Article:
Review – Somerville

Weird, wonderful and with obvious nods to indie powerhouses Inside and Limbo, developer Jumpship’s Somerville is a physics-based puzzle adventure game that leans into science fiction to tell a tale of hope, loss, and reunion. Played from the perspective of a silent protagonist husband/father separated from his wife and son at the dawn of an alien invasion, Somerville wastes little time integrating players with its otherworldly journey rooted in family.

Simple puzzles, visual storytelling, and the basic sentiment of family drive Somerville forward into a unique, sci-fi journey that is available for all with Xbox Game Pass.

Somerville tells its story without a single line of dialogue yet manages to get its point across in its brief three-to-four-hour runtime. Family is at its heart, placing players in the role of a husband/father in a desperate quest to be reunited with his wife and son. Escorted by the family dog at times, chased by mysterious alien creatures and aerial threats at others, Somerville keeps the player from feeling too alone or isolated throughout the harrowing ordeal.

The playful world-bending, vibrant use of colour and general striking art design communicate tone and emotion effectively, sparingly complimented by a beautiful score to punctuate the weight of specific moments. A variety of alternate endings can be experienced via a very good chapter select function that lets players change their path almost instantly.

Progression is linear though Somerville’s alien invaded world offers a handful of areas tucked away containing a little something for the Achievement hunters out there. Environmental puzzles are positioned at key points to have the player earn their progression by combining the special abilities our nameless protagonist picks up along the way with a variety of light sources to manipulate alien matter to open the way forward. 

The alien matter envelopes objects in the environment that can only be eradicated by transforming light sources. Additionally, a stylised cubic, blue liquid substance can eventually be transformed into solid matter with an additional ability. Understanding which scenario requires which of the two abilities to manipulate becomes second nature very quickly and ultimately leads to a relatively simple, trouble-less puzzle experience.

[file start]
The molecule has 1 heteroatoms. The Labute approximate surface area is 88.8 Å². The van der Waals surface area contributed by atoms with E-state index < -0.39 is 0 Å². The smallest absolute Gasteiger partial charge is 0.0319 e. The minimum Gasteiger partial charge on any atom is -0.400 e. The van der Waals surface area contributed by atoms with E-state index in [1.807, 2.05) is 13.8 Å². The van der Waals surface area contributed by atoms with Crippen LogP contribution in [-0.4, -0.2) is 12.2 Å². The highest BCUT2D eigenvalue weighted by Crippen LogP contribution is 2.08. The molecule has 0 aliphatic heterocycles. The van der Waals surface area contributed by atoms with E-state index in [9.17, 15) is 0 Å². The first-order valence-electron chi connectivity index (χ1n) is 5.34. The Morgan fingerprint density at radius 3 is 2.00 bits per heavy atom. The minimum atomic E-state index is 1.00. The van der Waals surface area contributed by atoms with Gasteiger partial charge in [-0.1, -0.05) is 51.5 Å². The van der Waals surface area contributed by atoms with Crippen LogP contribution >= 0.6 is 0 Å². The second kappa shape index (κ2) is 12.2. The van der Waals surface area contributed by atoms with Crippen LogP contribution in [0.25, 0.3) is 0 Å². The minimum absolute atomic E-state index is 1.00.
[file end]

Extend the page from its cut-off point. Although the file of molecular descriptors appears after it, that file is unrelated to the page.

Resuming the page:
Somerville’s simplistic puzzles and gameplay complement each other well and keep the solutions immediately nearby. A singular moment stumped me during my initial playthrough, though only for a minute or two. Death in Somerville doesn’t feel punishing, taking players back to the most recent checkpoint to try again. Given the generous implementation of the checkpoints, this is rarely more than a few seconds ago, allowing players to keep the pace and momentum without having to retreat lengthy sequences of the adventure.

Objects that can be interacted with such as obstacles that need to be moved, doors that can be opened or levers to use are highlighted by unmissable orange colouring. This helps keeps things simple for casual players, but also eliminates some of the brain power more experienced players may like to exert in games within this genre.

Janky controls and occasionally unresponsive inputs plague the control scheme, and some frustrating camera angles prevent the gameplay from feeling as smooth as it could be.


The art direction in Somerville offers playfully contrasting tones with its gritty world and vibrant alien matter and constructs, particularly with the beams of light during the handful of chase sequences. It’s charming and ominous, constantly instilling a sense of hopelessness for the world at large, a stark contrast to the hope held out by our protagonist that longs to be reunited with his wife and son. The visual storytelling is cleverly executed and clearly conveyed, a surprising approach for a narrative driven adventure that pays off.

Sound design is simple and effective, particularly whenthe alien threat is concerned, and the haunting score adds layers of emotion when it’s present. It’s a shame most of the game is silent on the score front as when it’s there it commands attention and really drives up the emotional stakes.


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